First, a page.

New School of Global Integrative Studies focused on student opportunity

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New School of Global Integrative Studies focused on student opportunity

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Craig Chandler | University Communication
The department of anthropology, and programs in geography and global studies formed the School of Global Integrative Studies, facilitating growth in courses offered and research capabilities.

With an eye on expanding educational and research opportunities, the University of Nebraska–Lincoln’s Department of Anthropology, and programs in geography and global studies have formed the School of Global Integrative Studies.

The new school, part of the College of Arts and Sciences, combines an array of faculty expertise and subject matter that complement one another, said director Sophia Perdikaris.

Sophia Perdikaris

“The three units have a lot of things in common,” Perdikaris said. “They’re looking at humans from the past to the present; interactions of humans with their natural environments; health, economies and global interactions. By having the three units together, we actually strengthen each other, because we are looking at humans from all those different perspectives, and our students can have larger access to courses and to faculty.

“We can still maintain the character of each unit, but also develop on those synergies within the school.”

Discussion of combining the three units into one school began in 2018. It became official in February 2020.

The change has facilitated academic growth in all three units. There have already been additions of new fields of study, including museum studies and forensic anthropology, and expansion of existing offerings such as geographic information systems and human rights.

“The change allowed us to hire new tenure-track faculty and bring on board a forensic diplomate, William Belcher,” Perdikaris said. “Now we have a program that is unique in the country, in that we have an expert in the field that is unparalleled.”

Forensic diplomates are chosen by the American Board of Forensic Anthropology and are the highest recognized level of professional qualification. Currently there are 128 in the country, and most of them are with the Defense POW/MIA Accounting Agency, with which the university has an memorandum of understanding.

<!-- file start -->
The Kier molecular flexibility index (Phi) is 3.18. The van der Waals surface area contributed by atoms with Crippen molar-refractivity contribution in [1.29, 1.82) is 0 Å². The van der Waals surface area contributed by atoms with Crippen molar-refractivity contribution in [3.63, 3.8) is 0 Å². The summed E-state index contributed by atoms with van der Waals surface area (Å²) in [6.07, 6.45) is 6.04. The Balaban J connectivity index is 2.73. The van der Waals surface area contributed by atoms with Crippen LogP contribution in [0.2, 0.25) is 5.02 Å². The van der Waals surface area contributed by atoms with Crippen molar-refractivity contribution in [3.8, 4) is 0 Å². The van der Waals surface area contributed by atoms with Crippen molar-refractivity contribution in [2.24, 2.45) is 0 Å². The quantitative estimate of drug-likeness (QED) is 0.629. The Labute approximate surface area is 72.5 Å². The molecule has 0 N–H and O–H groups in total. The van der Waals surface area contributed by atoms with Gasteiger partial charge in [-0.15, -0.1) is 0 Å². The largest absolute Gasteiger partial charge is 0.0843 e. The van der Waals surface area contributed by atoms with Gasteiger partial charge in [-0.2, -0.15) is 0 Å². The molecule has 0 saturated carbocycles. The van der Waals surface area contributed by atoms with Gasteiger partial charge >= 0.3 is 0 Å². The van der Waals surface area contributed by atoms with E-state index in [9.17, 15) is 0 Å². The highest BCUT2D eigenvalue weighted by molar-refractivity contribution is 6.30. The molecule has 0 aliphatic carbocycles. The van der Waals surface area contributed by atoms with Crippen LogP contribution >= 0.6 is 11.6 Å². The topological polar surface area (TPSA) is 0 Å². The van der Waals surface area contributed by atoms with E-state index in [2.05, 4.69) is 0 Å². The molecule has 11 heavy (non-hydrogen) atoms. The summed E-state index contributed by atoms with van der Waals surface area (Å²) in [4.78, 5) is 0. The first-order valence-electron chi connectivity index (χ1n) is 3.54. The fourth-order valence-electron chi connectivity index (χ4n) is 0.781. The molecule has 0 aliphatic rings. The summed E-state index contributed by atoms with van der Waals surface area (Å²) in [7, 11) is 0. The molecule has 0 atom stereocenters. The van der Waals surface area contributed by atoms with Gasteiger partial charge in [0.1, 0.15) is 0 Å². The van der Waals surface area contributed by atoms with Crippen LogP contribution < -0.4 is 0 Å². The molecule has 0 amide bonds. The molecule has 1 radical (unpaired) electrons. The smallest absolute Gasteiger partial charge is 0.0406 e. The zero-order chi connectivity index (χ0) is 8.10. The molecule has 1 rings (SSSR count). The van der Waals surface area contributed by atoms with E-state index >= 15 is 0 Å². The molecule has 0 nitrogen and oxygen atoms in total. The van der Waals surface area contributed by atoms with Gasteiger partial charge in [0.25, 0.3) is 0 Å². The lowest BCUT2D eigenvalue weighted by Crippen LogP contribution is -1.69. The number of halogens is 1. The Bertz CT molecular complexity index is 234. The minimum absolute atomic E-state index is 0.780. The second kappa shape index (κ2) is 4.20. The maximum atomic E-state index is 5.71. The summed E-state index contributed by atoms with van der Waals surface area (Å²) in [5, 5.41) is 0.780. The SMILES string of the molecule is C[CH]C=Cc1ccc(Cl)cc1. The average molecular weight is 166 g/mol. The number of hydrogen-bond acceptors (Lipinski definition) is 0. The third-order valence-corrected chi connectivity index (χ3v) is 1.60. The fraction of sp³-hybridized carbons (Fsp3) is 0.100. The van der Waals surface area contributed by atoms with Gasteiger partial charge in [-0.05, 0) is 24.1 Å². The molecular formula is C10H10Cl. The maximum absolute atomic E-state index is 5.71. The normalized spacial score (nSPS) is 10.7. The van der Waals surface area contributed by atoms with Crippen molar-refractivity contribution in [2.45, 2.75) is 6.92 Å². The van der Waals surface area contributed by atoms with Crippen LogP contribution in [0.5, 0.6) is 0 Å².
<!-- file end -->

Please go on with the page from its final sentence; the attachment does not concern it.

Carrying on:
Roberto Abadie will join the school in the fall. Abadie is a medical anthropologist focused on rural drug addiction and the effects of the coronavirus within Nebraska. Abadie is also a fellow with the Center for Rural Drug Addiction at Nebraska.

The museum studies certificate has been added under collaboration with the University of Nebraska State Museum. Perdikaris looks for exponential growth as the courses become available online to new students and other professionals already in the field.

“The museum certificate was passed by the Board of Regents on April 17, and we are very excited to offer an array of new courses and we have updated and revamped many of our current ones,” she said.

Additional educational opportunities are being investigated, Perdikaris said.

“One of the things that we’re working on now is exploring the expansion of our doctoral programs and looking into additional masters’ specialties,” Perdikaris said. “In the near future, we’re going to be working with the Office of Graduate Studies to expand what we offer, because we now have a larger capacity of faculty who can guide students.

“We’re also exploring the possibility of an accelerated MA in some of our specialties. That would mean that undergraduate students will have the opportunity to take graduate courses as part of their four-year undergraduate tenure, so they can potentially earn a bachelor’s and a master’s in around five years.”

Global studies will also be adding coursework to the major through the new alignment.

Emira Ibrahimpasic

“I am the only faculty member in global studies currently, and we relied on programs across campus to provide courses that are relevant to the major,” said Emira Ibrahimpasic, assistant professor of practice and assistant director of global studies. “Joining the school has been a wonderful experience because it allowed me to become part of faculty with diverse experiences and expertise, and has allowed our program to be more strategic with our curriculum and course offerings.”

Ibrahimpasic said a shared faculty appointment with Global Studies and the Forsythe Family Program on Human Rights and Humanitarian Affairs will begin in the fall 2020 semester.

“With faculty added, we’re able to expand our curriculum offerings in response to student feedback and interest and this coming year, we will be offering two new classes that focus on human rights in a global context, and refugees, displaced persons and immigrants in a globalized setting,” she said.

There has been physical change as well. The three units were moved from disparate points on campus to the eighth and ninth floors of Oldfather Hall. This has been a boon to both faculty and students, who will get to be a part of a larger community.

“I think the location has really made a positive impact ,” Ibrahimpasic said. “We had a small space in Seaton Hall which didn’t allow us to host events or hold larger meetings. Our new space in Oldfather has allowed us to localize our regular events and Global Cafes, making it more accessible and consistent for students, faculty and our larger community.”

“It also allows for the connection between students who are studying global studies to learn more about geography and anthropology, as well as interact with other faculty members scattered around the building. I’m able to quickly connect students to faculty with relevant research and expertise more easily. It’s just made everything more centralized and accessible than ever before.”

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